After losing his publishing contract with Dea and Carter, Earle met producer Tony Brown and after severing his ties with Lomax and Epic Records obtained a seven record deal with MCA Records. Earle released his first full length album, Guitar Town, on MCA Records in 1986. The title track became a Top Ten single in 1986 and his song "Goodbye's All We've Got Left" reached the Top Ten in 1987. That same year he released a compilation of earlier recordings entitled, Early Tracks, and an album with the Dukes, called Exit 0, which received critical acclaim for its blend of country and rock. Earle released Copperhead Road on Uni Records in 1989 which was characterized as "a quixotic project that mixed a lyrical folk tradition with hard rock and eclectic Irish influences such as The Pogues, who guested on the record". The album's title track portrays a Vietnam veteran who turns into a drug dealer. Then Earle began "three years in a mysterious vaporization" according to the Chicago Sun-Times.
His 1990 album The Hard Way had a strong rock sound and was followed by "a shoddy live album" called Shut Up and Die Like An Aviator. In August 1991 Earle appeared on the TV show The Texas Connection "looking pale and blown out". In light of Earle's "increasing drug use" MCA Records did not renew his contract and Earle didn't record any music for the next four years. By July 1993 Earle was reported to have regained his normal weight and had started to write new material. At that time a writer for the Chicago Sun-Times called Earle "a visionary symbol of the New Traditionalist movement in country music."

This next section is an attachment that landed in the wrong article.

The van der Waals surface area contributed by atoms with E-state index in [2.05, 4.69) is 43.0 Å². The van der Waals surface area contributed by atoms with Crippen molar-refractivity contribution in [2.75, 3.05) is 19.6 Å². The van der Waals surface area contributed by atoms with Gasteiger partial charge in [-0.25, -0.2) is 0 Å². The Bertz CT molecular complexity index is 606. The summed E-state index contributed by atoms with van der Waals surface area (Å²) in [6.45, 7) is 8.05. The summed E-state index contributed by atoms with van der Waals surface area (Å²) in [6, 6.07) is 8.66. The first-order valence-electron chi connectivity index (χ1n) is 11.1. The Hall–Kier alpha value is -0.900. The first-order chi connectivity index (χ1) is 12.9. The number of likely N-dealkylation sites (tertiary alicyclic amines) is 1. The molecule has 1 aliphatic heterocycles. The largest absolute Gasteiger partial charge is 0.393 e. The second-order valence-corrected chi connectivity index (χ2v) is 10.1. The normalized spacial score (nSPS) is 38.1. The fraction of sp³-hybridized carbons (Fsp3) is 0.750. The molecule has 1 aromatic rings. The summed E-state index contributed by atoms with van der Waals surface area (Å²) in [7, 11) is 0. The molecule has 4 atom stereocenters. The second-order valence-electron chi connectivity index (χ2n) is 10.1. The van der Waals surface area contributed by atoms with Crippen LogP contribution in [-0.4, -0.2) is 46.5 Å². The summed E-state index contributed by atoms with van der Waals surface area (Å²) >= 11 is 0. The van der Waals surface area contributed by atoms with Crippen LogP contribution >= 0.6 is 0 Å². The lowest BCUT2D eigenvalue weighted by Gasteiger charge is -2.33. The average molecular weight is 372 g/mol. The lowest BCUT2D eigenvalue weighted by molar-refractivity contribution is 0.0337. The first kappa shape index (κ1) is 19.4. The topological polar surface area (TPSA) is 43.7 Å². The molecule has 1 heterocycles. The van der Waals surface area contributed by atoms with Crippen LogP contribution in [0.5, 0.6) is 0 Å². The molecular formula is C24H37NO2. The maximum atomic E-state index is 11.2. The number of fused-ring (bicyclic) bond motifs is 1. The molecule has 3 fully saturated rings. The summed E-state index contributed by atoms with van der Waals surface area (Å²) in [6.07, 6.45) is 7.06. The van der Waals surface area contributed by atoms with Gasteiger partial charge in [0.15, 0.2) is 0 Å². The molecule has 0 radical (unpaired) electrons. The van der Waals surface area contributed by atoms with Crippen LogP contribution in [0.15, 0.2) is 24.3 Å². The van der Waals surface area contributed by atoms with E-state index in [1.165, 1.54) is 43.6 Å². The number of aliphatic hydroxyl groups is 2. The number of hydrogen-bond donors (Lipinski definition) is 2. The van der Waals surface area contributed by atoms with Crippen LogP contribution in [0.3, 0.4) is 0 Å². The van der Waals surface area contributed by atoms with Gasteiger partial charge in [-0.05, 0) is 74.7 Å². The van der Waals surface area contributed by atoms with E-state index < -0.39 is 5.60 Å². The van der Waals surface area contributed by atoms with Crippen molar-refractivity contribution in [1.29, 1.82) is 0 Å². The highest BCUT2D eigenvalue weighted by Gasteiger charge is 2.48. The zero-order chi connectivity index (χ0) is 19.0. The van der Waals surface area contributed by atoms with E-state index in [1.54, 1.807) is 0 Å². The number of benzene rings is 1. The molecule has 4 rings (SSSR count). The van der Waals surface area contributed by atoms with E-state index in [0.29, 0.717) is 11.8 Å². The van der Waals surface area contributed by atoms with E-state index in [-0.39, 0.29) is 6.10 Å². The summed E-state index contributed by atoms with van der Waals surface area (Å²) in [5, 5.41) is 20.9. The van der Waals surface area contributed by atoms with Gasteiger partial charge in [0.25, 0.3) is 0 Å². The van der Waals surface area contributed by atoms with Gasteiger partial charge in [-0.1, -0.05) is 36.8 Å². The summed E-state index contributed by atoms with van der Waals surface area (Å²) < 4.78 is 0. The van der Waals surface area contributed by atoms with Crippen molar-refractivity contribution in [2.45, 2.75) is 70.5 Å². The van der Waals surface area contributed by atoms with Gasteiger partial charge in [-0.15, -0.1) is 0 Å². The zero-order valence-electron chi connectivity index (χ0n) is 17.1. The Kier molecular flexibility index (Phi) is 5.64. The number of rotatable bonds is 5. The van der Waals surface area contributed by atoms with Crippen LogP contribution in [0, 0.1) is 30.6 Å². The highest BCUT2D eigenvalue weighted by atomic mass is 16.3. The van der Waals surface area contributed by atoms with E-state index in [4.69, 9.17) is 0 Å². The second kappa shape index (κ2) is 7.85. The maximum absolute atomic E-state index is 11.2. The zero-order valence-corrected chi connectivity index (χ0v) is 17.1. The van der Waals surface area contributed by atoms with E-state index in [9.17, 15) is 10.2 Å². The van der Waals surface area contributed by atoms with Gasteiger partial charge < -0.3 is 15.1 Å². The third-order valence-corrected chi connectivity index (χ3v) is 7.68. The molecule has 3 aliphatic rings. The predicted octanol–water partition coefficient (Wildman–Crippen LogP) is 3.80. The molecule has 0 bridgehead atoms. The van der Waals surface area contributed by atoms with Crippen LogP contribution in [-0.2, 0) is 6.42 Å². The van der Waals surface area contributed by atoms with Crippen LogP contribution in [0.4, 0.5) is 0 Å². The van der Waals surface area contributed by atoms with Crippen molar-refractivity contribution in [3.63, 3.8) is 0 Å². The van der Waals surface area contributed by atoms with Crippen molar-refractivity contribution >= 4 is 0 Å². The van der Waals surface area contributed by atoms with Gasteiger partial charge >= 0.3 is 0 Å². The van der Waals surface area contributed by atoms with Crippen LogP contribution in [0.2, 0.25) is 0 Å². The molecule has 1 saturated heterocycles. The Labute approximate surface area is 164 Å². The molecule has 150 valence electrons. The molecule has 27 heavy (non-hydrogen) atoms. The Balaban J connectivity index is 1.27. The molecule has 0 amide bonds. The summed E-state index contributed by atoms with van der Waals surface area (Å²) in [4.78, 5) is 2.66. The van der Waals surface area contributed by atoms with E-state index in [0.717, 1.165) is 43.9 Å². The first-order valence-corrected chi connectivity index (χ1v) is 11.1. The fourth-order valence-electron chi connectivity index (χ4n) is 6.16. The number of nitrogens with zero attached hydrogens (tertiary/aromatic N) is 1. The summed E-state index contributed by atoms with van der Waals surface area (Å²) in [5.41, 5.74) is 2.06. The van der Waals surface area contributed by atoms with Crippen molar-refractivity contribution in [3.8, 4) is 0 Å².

In 1994, two staff members at Warner/Chappell publishing company, and Earle's former manager, John Dotson, created an in-house CD of Earle's songs entitled Uncut Gems and showcased it to some recording artists in Nashville. This resulted in several of Earle's songs being recorded by Travis Tritt, Stacy Dean Campbell and Robert Earl Keen. After his recording hiatus, Earle released Train a Comin' on Winter Harvest Records and it was nominated for the Grammy Award for Best Contemporary Folk Album in 1996. The album was characterized as a return to the "folksy acoustic" sound of his early career. In 1996 Earle formed his own record label, E-Squared Records, and released the album, I Feel Alright, which combined the musical sounds of country, rock and rockabilly. Earle released the album El Corazon (The Heart) in 1997 which one reviewer called "the capstone of this [Earle's] remarkable comeback".